May 10, 2013
LIMA — Alison Delgado is addicted to running and those things she learned from a lifetime of running turned out to be exactly what she needed to survive a near-death accident two and a half years ago.
“You are all going to face challenges one day,” she told Lima Catholic school pupils Friday. “If you have those positive addictions and build those skills, you will be able to overcome them.”
Delgado, a pediatrician from Cincinnati, was this year’s Positive Addiction Week keynote speaker Friday at St. Charles Catholic School. The Lima Catholic schools have been doing things all week to promote developing positive addictions instead of negative addictions like drugs and alcohol.
The schools came together Friday for the program and annual 5K. Delgado ran with the pupils. This is the 30th year the schools have recognized Positive Addiction Week. Students and staff wore T-shirts Friday with the same design as the shirts 30 years ago.
Delgado, 30, began running cross country in the seventh grade. She is a state-champion runner and competitive cyclist. Delgado was the first female runner to cross the finish line in the 2005 Flying Pig Marathon in Cincinnati.
In October 2010, Delgado was struck by a car while cycling. She arrived at the hospital and was treated by her husband Tim, who did not initially know it was her. She was in a coma with a heartbeat that at times dipped below 30 beats per minute. If she survived, doctors believed she would remain in a vegetative state.
Delgado opened her eyes five days after the accident and began the long road to a recovery not many expected her to make. Her recovery suffered a setback when she had an aneurysm and had to undergo a difficult surgery.
“I was back at square one,” she said. “Tim and I were positive and our goal was to get back to work and get back to myself. I also knew God had a plan for me. We both knew if we worked every day toward that goal it would get better.”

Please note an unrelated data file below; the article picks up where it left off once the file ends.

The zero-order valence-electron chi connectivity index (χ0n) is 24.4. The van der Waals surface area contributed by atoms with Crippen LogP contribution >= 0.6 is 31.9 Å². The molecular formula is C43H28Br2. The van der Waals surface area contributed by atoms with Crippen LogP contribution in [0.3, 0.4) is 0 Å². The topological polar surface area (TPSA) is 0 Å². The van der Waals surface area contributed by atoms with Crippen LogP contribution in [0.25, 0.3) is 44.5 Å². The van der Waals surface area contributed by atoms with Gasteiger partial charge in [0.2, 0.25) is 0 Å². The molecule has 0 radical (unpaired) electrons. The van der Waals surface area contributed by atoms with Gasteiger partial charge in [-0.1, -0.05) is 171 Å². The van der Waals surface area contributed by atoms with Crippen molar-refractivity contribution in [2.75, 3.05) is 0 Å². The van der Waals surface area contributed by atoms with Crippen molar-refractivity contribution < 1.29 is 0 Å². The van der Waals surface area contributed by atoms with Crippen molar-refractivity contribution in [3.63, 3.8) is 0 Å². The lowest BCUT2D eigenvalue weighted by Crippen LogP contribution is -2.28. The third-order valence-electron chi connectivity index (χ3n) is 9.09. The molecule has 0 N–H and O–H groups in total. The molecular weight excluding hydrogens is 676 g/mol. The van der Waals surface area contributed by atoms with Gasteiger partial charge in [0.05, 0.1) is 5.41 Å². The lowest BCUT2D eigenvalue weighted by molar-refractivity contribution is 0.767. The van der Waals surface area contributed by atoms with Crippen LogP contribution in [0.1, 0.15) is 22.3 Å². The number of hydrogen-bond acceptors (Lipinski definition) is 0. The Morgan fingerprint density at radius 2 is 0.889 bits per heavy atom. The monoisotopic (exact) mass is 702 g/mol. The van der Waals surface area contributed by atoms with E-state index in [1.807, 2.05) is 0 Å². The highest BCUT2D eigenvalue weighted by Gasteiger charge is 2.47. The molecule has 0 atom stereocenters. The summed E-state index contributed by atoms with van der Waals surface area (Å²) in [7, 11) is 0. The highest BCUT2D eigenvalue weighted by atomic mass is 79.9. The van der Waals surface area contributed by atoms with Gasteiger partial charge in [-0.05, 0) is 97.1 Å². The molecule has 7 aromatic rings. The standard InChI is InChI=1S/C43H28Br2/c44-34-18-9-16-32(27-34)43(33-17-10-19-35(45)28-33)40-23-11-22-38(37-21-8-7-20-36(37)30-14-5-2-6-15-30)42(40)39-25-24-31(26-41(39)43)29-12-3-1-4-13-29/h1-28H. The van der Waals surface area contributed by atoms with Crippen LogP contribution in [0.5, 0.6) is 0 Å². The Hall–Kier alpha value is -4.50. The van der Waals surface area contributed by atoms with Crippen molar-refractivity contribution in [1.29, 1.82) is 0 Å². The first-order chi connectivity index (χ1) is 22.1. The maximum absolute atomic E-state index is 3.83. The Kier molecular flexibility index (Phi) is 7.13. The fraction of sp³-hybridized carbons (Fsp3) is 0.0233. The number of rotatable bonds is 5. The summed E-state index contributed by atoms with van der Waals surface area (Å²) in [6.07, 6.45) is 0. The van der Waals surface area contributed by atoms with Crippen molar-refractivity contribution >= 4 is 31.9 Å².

In April of 2011, she began running again, and in May 2012, she was back at the Flying Pig, running two minutes and 18 seconds faster than when she won the marathon in 2005. She finished fourth.
“My goal was to show that you can overcome even after great tragedy,” she said, adding that winning was never the goal. “I was just so happy to be alive and healthy and able to run again.”
Delgado told students her positive addiction is running and that her addiction and all the things she has learned from it kicked in during her recovery. She said running taught her determination, dedication, how to set and achieve long-term goals, and how to work as a team. It also gave her self confidence.
Delgado needed all of these, she said, to survive the accident. She also needed to trust in God and understand he had a plan for her.
“God has a plan for all of us. He has long-term goals for us, things we may not even know yet,” she said. “Get those positive addictions to help you toward those goal.”
Delgado also encouraged pupils to wear helmets when riding bikes, scooters or skateboards. She said she wouldn’t be alive today if she had not had one on. May is National Bike Safety Month.